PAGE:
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Posted Thursday, February 20, 2014 10:46 AM


SSCrazy Eights

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My feeling about software patents is that they are a total disaster and will continue to be a total disaster until the world's patent offices all take to rejecting patents for things which are glaringly obvious, looking seriously for prior art, and automatically rejecting claims and descriptions which are written so as to obfuscate. That's not going to happen, because to do that job would require far more patent clerks with far greater technical skill and knowledge, and no country could afford to divert that many engineers and scientists from industrial and academic empolyment into patent clerking. So the best course is to abolish the rotten things altogether.

Would you believe that a patent applied for in the 1980s could "protect" the "invention" of something which first appeared as pure mathematics in graph theory decades before, had a highly efficient algorithm for it published in CACM in 1962, and was described in Volume 1 of Knuth's "The Art of Computer Programming" (published in 1968)? If you don't believe that, you don't know anything about how software patents currently work! It happened, and it's the sort of thing that happens all the time.

It seems to have become standard practise to attempt to patent well known stuff, obfuscating it by inventing new names for the components instead of calling them by their well-known names. Sometimes (rarely) a court will notice this and kill a patent, but even in so blatant a case as the "shopping trolley" patent the first court upheld the patent despite having all the evidence and expert testimony and it was an appeal court which reversed that decision, so relying on the courts to repair the incompetence of patent offices is not a good bet.


Tom
Post #1543631
Posted Thursday, February 20, 2014 11:02 AM
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jay-h (2/20/2014)
patrickmcginnis59 10839 (2/20/2014)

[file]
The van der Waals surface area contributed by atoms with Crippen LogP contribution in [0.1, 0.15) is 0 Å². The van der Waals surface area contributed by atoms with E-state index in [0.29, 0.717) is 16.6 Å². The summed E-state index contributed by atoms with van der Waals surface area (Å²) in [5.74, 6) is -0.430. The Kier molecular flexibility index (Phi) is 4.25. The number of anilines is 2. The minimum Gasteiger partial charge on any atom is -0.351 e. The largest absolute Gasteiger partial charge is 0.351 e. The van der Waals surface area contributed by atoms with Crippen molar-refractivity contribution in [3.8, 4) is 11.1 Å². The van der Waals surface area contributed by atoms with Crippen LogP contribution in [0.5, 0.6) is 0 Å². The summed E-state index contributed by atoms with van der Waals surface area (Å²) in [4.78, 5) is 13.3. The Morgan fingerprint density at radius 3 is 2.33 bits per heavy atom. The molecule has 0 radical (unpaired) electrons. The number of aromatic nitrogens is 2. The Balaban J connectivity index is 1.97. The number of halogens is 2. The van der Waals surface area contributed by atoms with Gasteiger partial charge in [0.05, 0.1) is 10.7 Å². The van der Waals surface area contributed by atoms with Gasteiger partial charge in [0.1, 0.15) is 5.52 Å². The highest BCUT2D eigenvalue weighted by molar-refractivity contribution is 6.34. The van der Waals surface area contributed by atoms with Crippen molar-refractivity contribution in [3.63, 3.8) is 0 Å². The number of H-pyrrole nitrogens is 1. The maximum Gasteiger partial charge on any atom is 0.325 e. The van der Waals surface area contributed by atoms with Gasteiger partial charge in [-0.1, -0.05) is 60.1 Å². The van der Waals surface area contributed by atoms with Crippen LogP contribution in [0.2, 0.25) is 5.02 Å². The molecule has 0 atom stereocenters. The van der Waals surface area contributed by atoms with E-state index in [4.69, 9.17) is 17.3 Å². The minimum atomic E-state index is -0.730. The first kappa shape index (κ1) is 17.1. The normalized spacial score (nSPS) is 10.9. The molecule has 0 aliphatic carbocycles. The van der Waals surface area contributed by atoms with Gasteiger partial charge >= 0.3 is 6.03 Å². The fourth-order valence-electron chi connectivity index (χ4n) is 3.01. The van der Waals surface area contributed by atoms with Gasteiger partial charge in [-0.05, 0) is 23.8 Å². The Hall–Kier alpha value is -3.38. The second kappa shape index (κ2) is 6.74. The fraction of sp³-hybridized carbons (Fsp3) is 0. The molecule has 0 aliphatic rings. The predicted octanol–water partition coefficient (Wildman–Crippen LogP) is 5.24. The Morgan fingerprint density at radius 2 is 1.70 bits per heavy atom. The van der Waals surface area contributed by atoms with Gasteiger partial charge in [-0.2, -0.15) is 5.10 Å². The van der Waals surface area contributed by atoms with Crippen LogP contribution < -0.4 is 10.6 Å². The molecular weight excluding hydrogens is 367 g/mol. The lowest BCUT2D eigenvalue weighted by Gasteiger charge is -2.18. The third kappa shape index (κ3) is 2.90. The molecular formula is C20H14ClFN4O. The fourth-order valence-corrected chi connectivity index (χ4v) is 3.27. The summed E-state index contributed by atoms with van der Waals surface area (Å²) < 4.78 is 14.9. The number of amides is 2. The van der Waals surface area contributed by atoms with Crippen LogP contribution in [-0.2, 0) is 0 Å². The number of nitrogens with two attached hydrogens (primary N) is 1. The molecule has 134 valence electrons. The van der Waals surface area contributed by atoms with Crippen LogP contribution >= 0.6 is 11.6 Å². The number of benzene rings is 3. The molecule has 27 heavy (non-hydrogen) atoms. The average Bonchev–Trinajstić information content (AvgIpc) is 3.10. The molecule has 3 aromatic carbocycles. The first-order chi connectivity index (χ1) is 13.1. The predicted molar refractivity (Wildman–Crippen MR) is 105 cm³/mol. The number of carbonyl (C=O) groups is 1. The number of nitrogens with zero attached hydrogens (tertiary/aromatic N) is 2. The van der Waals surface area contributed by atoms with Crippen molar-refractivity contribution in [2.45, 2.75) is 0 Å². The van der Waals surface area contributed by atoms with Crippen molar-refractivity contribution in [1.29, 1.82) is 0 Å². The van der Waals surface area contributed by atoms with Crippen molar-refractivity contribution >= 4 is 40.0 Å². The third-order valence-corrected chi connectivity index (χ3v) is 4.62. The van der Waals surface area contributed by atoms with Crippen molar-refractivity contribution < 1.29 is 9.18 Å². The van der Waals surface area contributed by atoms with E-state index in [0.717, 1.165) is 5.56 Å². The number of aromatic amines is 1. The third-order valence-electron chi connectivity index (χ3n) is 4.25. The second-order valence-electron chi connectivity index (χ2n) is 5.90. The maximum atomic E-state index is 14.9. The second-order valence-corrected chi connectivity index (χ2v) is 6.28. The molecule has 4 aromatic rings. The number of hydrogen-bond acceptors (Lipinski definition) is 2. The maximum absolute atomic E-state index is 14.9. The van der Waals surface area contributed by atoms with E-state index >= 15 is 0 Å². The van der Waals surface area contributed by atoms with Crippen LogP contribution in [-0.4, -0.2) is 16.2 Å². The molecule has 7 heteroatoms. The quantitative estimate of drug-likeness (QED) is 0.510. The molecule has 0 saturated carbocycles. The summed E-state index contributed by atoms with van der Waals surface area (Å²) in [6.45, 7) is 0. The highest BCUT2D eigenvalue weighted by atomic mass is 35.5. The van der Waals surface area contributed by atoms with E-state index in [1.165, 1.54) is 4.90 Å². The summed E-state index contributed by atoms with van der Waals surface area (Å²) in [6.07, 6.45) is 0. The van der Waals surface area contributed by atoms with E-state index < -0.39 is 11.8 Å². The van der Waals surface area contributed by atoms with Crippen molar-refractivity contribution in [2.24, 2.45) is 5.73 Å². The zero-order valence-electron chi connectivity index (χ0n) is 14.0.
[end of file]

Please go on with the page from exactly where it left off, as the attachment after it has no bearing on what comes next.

teresalinus (2/20/2014)

Let me try to answer your question in a very simple way.Suppose you have an idea, for example a mobile application, which you find worthy and therefore you disclosed it.Any of the user present on web can copy it or publish it claiming it as their own Idea.In such a case you denied with the access to your ideas.There are some legal terms like software patents which helps you to own your ideas legally.


Abstract ideas cannot be patented.


That's what we're told. But when people (trolls) actually DO get patents on scanning to email, music playlists, releasing movies to subscribers before they hit theaters, automatically encrypting purchasers information for online sales (Even having Whitfield Diffie testify about the history of encryption did not save Newegg)... that does not seem to be the case.

The common sense meaning of 'abstract idea' does not seem to mean what we think it means.

[all of the above are currently in the courts, some have already produced substantial licensing money]

It is simply become far to risky for entrepreneurial folks these days. I can guarantee you that Kickstarter is scanned daily from sleazy lawyer trolls to big name entities like Rockstar-- just looking for someone else to target.


The law intends that you do not patent abstract ideas. I imagine that the patent office will probably not be able to stop all instances of dishonest abuse of the system. And we can all probably think of any number of instances of jury trials gone bad that fail to protect us against dishonest actors.

Post #1543640
Posted Monday, February 24, 2014 6:54 AM
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Patent law has become something we are told about, but not followed.
Post #1544478
Posted Monday, February 24, 2014 10:01 PM
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The patent law maker should classify the things to be patent and should decide it to carry under suitable law. This initiative will motivate the inventor also.
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